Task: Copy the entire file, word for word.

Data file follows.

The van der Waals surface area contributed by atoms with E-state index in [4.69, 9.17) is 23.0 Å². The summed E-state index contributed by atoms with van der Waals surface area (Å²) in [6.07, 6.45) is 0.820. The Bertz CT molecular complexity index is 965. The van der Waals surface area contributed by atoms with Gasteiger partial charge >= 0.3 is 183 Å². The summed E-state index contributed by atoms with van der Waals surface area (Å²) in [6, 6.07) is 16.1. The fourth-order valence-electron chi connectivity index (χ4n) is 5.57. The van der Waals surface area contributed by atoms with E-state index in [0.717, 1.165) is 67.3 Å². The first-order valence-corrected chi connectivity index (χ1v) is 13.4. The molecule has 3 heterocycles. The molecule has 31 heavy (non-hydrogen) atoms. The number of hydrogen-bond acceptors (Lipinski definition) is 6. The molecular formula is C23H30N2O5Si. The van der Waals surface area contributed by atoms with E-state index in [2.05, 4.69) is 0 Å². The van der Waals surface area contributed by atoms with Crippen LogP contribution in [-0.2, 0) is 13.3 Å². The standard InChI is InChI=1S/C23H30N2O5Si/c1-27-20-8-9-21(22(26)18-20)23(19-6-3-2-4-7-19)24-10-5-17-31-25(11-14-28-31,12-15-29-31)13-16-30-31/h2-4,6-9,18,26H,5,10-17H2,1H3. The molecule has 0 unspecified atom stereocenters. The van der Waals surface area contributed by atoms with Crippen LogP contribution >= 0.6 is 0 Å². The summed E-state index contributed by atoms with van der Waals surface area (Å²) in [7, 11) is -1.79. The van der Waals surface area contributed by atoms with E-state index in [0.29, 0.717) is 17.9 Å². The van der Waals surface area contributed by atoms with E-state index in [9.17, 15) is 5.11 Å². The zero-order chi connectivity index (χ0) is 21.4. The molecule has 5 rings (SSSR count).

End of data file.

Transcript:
The van der Waals surface area contributed by atoms with E-state index in [4.69, 9.17) is 23.0 Å². The summed E-state index contributed by atoms with van der Waals surface area (Å²) in [6.07, 6.45) is 0.820. The Bertz CT molecular complexity index is 965. The van der Waals surface area contributed by atoms with Gasteiger partial charge >= 0.3 is 183 Å². The summed E-state index contributed by atoms with van der Waals surface area (Å²) in [6, 6.07) is 16.1. The fourth-order valence-electron chi connectivity index (χ4n) is 5.57. The van der Waals surface area contributed by atoms with E-state index in [0.717, 1.165) is 67.3 Å². The first-order valence-corrected chi connectivity index (χ1v) is 13.4. The molecule has 3 heterocycles. The molecule has 31 heavy (non-hydrogen) atoms. The number of hydrogen-bond acceptors (Lipinski definition) is 6. The molecular formula is C23H30N2O5Si. The van der Waals surface area contributed by atoms with E-state index in [2.05, 4.69) is 0 Å². The van der Waals surface area contributed by atoms with Crippen LogP contribution in [-0.2, 0) is 13.3 Å². The standard InChI is InChI=1S/C23H30N2O5Si/c1-27-20-8-9-21(22(26)18-20)23(19-6-3-2-4-7-19)24-10-5-17-31-25(11-14-28-31,12-15-29-31)13-16-30-31/h2-4,6-9,18,26H,5,10-17H2,1H3. The molecule has 0 unspecified atom stereocenters. The van der Waals surface area contributed by atoms with Crippen LogP contribution >= 0.6 is 0 Å². The summed E-state index contributed by atoms with van der Waals surface area (Å²) in [7, 11) is -1.79. The van der Waals surface area contributed by atoms with E-state index in [0.29, 0.717) is 17.9 Å². The van der Waals surface area contributed by atoms with E-state index in [9.17, 15) is 5.11 Å². The zero-order chi connectivity index (χ0) is 21.4. The molecule has 5 rings (SSSR count).